The government will identify a small number of quality measures that will be used to judge a wide range of NHS activities, from commissioning to hospital care.

Health secretary Andrew Lansley said in a speech last week that a consultation would be launched to pick the indicators and confirmed those he personally favours.

They include mortality for conditions amenable to healthcare, one year and five year cancer survival rates, premature mortality from stroke, heart disease and lung disease, patient reported outcomes for patients with long term conditions, patient satisfaction and experiences, and adverse events, as reported by HSJ in May.

In a speech to the British Medical Association Mr Lansley said the indicators would be “proper measures of quality which prioritise what matters to patients - not boxes ticked and processes followed - but their actual health outcomes”. The measures would be used to assess the performance of both GP commissioners and hospitals, through the inspection regime.

Where relevant, the measures will also be linked to quality standards, as set by the National Institute for Health and Clinical Excellence. The first four of those have been confirmed for stroke and dementia care and prevention of venous thromboembolism.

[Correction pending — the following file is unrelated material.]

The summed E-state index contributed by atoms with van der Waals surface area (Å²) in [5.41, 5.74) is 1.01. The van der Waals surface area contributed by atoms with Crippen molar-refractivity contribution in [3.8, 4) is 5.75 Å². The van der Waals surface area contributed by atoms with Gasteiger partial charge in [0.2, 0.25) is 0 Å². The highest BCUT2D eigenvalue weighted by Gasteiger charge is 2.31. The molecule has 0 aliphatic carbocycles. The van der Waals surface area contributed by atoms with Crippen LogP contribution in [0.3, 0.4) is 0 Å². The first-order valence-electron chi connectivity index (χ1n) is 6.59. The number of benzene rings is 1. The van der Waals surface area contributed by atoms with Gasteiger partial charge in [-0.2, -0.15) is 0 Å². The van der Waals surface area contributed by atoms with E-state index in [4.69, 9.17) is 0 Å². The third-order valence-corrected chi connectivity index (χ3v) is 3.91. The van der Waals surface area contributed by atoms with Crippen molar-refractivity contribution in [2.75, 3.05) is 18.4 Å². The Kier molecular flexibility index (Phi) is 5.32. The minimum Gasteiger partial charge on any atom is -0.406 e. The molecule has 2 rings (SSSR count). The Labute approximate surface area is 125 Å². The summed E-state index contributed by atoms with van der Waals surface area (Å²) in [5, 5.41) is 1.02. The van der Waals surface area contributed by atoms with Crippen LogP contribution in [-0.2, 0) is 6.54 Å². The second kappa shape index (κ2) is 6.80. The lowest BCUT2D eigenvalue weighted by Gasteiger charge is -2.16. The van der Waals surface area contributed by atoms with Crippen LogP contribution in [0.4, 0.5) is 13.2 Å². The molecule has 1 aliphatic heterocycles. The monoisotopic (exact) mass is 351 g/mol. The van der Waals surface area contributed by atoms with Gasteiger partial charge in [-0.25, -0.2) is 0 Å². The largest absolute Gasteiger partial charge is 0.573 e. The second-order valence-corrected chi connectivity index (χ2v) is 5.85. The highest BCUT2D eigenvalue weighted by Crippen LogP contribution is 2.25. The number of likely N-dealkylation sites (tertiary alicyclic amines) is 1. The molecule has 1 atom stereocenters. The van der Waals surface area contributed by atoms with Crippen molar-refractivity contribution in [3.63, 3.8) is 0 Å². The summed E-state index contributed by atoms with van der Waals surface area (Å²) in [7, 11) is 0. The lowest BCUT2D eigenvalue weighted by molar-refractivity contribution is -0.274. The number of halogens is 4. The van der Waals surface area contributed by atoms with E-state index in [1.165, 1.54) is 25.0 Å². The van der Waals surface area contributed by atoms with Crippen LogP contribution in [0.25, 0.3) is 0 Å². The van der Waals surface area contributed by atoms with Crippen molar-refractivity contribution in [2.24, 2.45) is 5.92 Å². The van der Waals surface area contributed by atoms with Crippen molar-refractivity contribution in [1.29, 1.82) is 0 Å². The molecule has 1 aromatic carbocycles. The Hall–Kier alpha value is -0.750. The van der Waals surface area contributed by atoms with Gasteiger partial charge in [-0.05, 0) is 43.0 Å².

Mr Lansley said the standards would be “a central part of commissioning” and used in the payment system and in quality inspection.

This would give the NHS “consistent measures of quality, and incentives for quality, and we do away with conflicts or distorting targets and measures”.

The health secretary has also announced that quality accounts - which all acute and mental health trusts published for the first time last month - will in future need to be externally audited. The regulator Monitor told foundation trusts to trial this for their 2009-10 accounts, but non-foundation trusts’ accounts are only subject to basic checks by their primary care trust.

Mr Lansley said quality accounts’ content would in future be more closely linked to the outcome measures and the quality standards under development.

He said: “For the future, quality accounts will evolve to reflect the government’s aim of developing a new culture of leadership and responsibility across the NHS.”